Here are some ideas for places you can travel to today, without ever leaving home.
Have you ever wanted to visit a city, but wished you could do it at a certain point in history? I’ve been to Paris, but my time-travel dream is to go there in the 1920s.
Part of the reason I’d love to go to Paris during that time is because of “A Moveable Feast,” by Ernest Hemingway. It’s one of my favorite books, and it makes you feel like you are right there in Jazz Age Paris. “The Paris Wife,” by Paula McLain, is a fictionalized account of Hemingway’s book, from the perspective of his first wife, Hadley. McLain, like Hemingway, does a fantastic job of capturing the spirit of the city and the era.
“Circling the Sun,” also by Paula McLain, is another worthwhile read, set in 1920s Kenya. “Circling the Sun” is historical fiction and features Beryl Markham, who you might be familiar with from “Out of Africa.” The descriptions of Kenya make you feel like you are there, and there is plenty of adventure too – Markham is a pilot.
Trevor Noah’s “Born a Crime” is his memoir about growing up in South Africa. Noah, who had a black mother and a white father, should never have been born because it was a crime for parents to have a relationship with one another. His memoir is an interesting look at race and gives an authentic idea of what it was like to grow up in a black neighborhood there.
Swedish author Fredrik Backman became a worldwide sensation with his book, “A Man Called Ove.” It tells the story of a curmudgeonly man, named Ove, whose heart is softened when new neighbors move in next door. The book, and its characters, are sure to steal your heart as well.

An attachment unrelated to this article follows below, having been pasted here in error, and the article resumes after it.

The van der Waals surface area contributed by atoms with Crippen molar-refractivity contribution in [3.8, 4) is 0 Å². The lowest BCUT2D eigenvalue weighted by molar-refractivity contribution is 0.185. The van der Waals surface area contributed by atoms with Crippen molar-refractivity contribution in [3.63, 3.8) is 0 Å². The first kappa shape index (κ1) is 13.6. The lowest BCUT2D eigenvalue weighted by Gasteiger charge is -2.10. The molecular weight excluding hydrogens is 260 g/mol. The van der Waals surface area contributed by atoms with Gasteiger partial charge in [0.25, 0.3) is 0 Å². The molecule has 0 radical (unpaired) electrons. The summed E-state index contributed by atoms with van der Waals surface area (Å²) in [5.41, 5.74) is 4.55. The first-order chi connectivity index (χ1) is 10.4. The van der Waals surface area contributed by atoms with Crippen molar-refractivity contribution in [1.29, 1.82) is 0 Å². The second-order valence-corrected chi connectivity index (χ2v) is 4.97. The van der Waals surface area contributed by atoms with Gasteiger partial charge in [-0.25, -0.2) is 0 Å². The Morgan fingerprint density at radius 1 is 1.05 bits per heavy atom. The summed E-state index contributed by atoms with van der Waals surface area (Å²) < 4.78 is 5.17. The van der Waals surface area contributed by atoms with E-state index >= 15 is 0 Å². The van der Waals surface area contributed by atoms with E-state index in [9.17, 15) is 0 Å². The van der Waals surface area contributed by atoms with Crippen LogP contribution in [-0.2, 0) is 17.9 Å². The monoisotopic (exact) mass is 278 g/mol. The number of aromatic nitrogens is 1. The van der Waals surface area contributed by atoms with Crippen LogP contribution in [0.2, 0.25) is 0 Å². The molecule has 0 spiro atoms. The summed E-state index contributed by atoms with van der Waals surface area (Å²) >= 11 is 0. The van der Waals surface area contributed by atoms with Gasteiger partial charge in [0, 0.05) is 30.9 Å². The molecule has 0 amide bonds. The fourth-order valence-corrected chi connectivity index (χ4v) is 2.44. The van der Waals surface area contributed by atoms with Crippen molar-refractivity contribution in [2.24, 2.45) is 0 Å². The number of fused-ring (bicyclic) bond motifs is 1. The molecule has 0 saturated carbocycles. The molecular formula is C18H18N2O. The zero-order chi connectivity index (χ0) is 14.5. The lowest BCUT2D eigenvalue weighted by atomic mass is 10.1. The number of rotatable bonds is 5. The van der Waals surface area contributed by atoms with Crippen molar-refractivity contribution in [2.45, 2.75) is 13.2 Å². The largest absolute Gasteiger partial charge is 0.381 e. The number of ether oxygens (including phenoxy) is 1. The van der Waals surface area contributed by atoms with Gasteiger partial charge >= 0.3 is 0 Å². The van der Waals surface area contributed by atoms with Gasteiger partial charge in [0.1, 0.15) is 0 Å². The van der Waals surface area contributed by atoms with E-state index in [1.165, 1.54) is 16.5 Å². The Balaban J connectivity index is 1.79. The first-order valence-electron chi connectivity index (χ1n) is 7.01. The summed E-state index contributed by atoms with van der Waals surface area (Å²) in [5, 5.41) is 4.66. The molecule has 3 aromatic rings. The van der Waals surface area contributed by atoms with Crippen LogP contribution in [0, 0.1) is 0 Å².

As we all know, we have plenty to do and see right her in the United States. Bill Bryson books are always good for a laugh. In “A Walk in the Woods,” he takes us on the Appalachian Trail, which stretches from Georgia to Maine. It’s hilarious, and we also get to experience the landscape and various interesting characters along the way.
If you’re looking for something truly out of this world, try “The Hitchhiker’s Guide to the Galaxy.” Travel with Arthur Dent and Ford Prefect as they travel the galaxy and encounter a cast of unforgettable characters. Plus, they make some interesting discoveries about life in the process.
This is just a small sampling of the different places you can go when you pick up a book. Here are a few others that come to mind.
Japan – “Pachinko,” Min Jin Lee
North Korea – “Every Falling Star,” Sungju Lee
Australia – “In a Sunburned Country,” Bill Bryson; “The Thorn Birds,” Colleen McCullough
China – “The Good Earth,” Pearl S. Buck
Afghanistan – “The Kite Runner” and “A Thousand Splendid Suns,” Khaled Hosseini
Russia – “Doctor Zhivago,” Boris Pasternak
England – “Wuthering Heights,” Emily Bronte, “Great Expectations,” Charles Dickens
Ireland – “The Heart’s Invisible Furies,” John Boyne
I feel like that’s still only the tip of the iceberg. Thank goodness for books, for allowing us to visit all the places we could ever want to go, even if we can’t get there in person.